Turning the Presidency Into Daytime TV

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With President Obama's interview having aired on The View, the Presidency is a little bit less majestic from this day forward, even if the popularity of this President should temporarily rise a bit.

President Obama's appearance literally damaged the office, perhaps not as much as his strange 2008 apology in Germany for America's behavior-but close. Psychologically speaking, when millions of people saw the leader of their nation on a daytime talk show, many associated him with the actors, athletes and musicians who normally fill seats on those stages. a

The half-a-dozen or so steps the President walked from the wings of the View studio out onto the set were themselves painful to watch because the President doesn't belong in a venue that hosts those who wish to drive folks to watch films, to apologize for making headlines with sexual indiscretions, to talk about their gender reassignment surgery or (as was the case with The Dr. Keith Ablow Show) to get relationship advice.

As Marshall McLuhan famously said, "The medium is the message."

And the President chose a medium that irretrievably delivers this message: "The office I hold is notone of such gravity, nor one of such honor, nor one of such history, that I feel entrusted with its care and continuity in a sacred way."

Trotting the Presidency out onto the set of The View was not much different than if the President decided to be a contestant on Jeopardy, under the guise of presenting the public with his command of facts about American history.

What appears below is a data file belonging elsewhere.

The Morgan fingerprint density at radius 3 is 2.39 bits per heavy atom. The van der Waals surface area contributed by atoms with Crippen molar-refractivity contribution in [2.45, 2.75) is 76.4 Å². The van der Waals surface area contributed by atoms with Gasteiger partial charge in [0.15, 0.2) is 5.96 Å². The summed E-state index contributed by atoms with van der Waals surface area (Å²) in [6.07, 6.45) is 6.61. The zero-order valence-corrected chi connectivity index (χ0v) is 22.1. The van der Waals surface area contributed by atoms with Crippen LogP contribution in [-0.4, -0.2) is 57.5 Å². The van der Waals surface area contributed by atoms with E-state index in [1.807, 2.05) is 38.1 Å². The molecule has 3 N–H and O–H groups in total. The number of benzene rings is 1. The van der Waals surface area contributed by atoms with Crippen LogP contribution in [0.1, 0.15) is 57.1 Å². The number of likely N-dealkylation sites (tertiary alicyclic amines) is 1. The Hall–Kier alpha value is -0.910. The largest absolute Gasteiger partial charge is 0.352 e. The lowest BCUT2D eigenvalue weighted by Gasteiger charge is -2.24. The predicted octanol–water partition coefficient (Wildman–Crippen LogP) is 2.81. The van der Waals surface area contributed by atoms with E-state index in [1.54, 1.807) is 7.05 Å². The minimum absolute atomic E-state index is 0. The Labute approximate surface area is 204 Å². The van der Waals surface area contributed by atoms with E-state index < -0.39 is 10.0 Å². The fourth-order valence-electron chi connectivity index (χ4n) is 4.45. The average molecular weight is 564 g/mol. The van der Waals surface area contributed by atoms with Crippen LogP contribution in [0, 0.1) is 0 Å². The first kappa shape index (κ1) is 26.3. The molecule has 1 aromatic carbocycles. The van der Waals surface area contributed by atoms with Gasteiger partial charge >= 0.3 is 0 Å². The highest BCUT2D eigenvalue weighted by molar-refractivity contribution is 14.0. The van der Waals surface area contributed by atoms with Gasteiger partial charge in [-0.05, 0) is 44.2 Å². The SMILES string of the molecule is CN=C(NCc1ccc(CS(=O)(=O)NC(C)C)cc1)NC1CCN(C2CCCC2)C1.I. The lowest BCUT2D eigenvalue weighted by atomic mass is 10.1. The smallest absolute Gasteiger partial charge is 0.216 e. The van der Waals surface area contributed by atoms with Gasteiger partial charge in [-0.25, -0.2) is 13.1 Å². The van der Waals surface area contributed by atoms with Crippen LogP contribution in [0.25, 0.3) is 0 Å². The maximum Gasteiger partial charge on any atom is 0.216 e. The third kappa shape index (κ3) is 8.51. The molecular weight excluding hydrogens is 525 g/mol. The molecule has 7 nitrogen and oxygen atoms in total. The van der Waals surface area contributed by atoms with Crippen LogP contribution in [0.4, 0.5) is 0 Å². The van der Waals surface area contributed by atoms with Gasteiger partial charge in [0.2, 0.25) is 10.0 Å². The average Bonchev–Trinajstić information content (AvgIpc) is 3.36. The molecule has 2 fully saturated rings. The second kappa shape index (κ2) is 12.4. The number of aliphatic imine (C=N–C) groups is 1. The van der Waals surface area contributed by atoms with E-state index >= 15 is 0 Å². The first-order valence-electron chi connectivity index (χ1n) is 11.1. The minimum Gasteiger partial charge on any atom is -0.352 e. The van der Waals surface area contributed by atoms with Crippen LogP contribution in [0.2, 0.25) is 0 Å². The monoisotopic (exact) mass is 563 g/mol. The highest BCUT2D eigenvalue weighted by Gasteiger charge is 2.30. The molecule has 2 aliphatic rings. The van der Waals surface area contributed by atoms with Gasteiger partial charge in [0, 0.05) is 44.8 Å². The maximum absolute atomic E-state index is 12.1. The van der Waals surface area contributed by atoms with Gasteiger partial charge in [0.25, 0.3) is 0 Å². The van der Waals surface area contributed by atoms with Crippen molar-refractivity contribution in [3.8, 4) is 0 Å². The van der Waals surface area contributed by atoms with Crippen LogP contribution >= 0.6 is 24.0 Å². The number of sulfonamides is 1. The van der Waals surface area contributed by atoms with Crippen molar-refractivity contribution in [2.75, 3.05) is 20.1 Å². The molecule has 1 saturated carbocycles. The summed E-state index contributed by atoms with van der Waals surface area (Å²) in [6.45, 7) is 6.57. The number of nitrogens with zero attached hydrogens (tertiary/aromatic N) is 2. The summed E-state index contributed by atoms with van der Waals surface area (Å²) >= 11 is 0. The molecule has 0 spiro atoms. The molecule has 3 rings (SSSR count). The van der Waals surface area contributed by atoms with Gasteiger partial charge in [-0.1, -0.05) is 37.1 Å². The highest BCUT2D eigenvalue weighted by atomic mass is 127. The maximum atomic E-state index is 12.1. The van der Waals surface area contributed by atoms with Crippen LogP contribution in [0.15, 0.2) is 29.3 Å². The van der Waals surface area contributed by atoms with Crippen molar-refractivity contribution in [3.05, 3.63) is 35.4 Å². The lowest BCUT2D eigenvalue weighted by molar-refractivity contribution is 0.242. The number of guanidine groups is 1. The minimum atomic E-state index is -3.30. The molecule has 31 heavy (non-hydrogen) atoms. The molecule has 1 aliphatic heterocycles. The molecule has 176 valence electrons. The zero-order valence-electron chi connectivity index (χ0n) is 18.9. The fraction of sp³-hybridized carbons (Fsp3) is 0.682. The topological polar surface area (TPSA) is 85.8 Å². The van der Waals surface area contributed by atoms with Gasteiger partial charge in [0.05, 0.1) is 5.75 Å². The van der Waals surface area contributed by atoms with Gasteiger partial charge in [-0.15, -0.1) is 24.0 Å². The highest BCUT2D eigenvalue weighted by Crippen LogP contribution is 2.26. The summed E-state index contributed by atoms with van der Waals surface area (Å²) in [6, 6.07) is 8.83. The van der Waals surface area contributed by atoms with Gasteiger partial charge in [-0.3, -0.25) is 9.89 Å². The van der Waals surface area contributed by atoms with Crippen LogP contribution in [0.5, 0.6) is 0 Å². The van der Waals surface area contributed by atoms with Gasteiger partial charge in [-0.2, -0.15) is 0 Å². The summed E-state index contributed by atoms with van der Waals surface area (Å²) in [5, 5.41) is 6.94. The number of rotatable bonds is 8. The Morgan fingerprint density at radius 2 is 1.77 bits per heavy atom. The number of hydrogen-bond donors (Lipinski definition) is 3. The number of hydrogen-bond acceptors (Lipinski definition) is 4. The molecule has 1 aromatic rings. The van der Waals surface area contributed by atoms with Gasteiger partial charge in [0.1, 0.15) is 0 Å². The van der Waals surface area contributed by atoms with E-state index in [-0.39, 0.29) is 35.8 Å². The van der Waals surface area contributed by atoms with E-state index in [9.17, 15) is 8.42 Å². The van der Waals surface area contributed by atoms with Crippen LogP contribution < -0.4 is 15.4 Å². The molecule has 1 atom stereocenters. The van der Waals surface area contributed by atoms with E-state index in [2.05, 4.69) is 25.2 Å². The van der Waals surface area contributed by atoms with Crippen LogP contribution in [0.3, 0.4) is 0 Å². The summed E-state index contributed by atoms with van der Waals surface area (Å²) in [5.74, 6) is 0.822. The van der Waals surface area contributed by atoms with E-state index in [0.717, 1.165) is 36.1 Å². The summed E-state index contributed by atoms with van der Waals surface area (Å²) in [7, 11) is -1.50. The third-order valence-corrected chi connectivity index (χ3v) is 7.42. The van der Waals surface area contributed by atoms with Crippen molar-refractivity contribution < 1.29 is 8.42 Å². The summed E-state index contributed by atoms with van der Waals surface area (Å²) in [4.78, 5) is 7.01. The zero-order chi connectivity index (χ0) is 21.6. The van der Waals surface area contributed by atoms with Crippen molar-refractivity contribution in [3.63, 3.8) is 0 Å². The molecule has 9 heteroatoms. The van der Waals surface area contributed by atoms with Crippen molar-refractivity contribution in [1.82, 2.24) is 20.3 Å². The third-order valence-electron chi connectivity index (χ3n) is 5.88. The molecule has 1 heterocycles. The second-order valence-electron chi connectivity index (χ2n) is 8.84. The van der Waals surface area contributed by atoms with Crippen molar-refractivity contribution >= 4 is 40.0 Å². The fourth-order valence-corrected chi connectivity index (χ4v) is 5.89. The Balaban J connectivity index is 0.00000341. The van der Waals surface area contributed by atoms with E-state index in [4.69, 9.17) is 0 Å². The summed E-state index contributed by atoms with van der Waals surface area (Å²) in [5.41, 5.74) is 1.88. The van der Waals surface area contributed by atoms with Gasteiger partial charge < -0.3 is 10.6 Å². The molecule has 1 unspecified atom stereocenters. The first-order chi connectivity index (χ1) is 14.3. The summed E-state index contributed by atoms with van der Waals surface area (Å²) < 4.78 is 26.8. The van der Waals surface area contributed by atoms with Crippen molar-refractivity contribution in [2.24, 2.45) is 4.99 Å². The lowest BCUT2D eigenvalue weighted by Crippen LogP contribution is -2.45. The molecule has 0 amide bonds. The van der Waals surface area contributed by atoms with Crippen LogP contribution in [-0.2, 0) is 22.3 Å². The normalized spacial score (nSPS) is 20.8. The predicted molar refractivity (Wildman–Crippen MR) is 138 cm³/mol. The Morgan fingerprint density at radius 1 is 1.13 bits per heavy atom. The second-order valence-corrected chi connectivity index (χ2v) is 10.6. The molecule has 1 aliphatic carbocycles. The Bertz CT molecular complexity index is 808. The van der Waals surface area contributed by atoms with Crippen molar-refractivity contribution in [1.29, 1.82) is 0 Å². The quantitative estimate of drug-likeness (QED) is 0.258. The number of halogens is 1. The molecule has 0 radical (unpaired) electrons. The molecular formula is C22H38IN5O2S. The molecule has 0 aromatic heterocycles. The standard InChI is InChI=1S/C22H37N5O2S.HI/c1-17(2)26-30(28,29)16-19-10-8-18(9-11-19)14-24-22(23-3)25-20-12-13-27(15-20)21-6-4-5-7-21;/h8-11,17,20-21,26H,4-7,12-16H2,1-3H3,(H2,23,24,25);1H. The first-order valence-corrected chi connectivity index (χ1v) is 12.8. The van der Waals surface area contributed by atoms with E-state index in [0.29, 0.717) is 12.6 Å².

Presidents don't go on daytime television talk shows because it is (strike that, it was) beneath the office.

Recently, I called a friend of mine who operates a clothing company and suggested he might want to sell his wares to a store I know of in my area. aIt's a pretty enough place, and the owner is a really good person.

"I would," he said after contacting the owner, "but the brands she carries aren't in the same league as mine. Even if we moved a lot of merchandise there, it would ultimately damage our brand. I'd do it for you as a friend, but I can't."

His word choice was important. He couldn't do damage to the company he has built. It would be unthinkable. The brand deserves more, and he serves the brand. And the folks who work for him deserve his best efforts to continue building it.

Again and again, this American President does damage to the brand called The American Presidency, for personal reasons that would seem to be based in immediate narcissistic gratification-to build popularity. How else can one explain posing for photos on the covers of fashion and gossip magazines? aHow else can one explain late night comedy show appearances and, now, a daytime talk show appearance?

There's a time honored and well-respected oath physicians are supposed to hold dear. aThe oath of Hippocrates includes these words: First, do no harm. aPerhaps, sadly, it is time that the oath of office for the Presidency include Hippocrates' wise edict.

Dr. Keith Ablow is a psychiatry correspondent for Fox News Channel and a New York Times bestselling author. His book, "Living the Truth: Transform Your Life Through the Power of Insight and Honesty" has launched a new self-help movement including www.livingthetruth.com.Dr. Ablow can be reached at info@keithablow.com.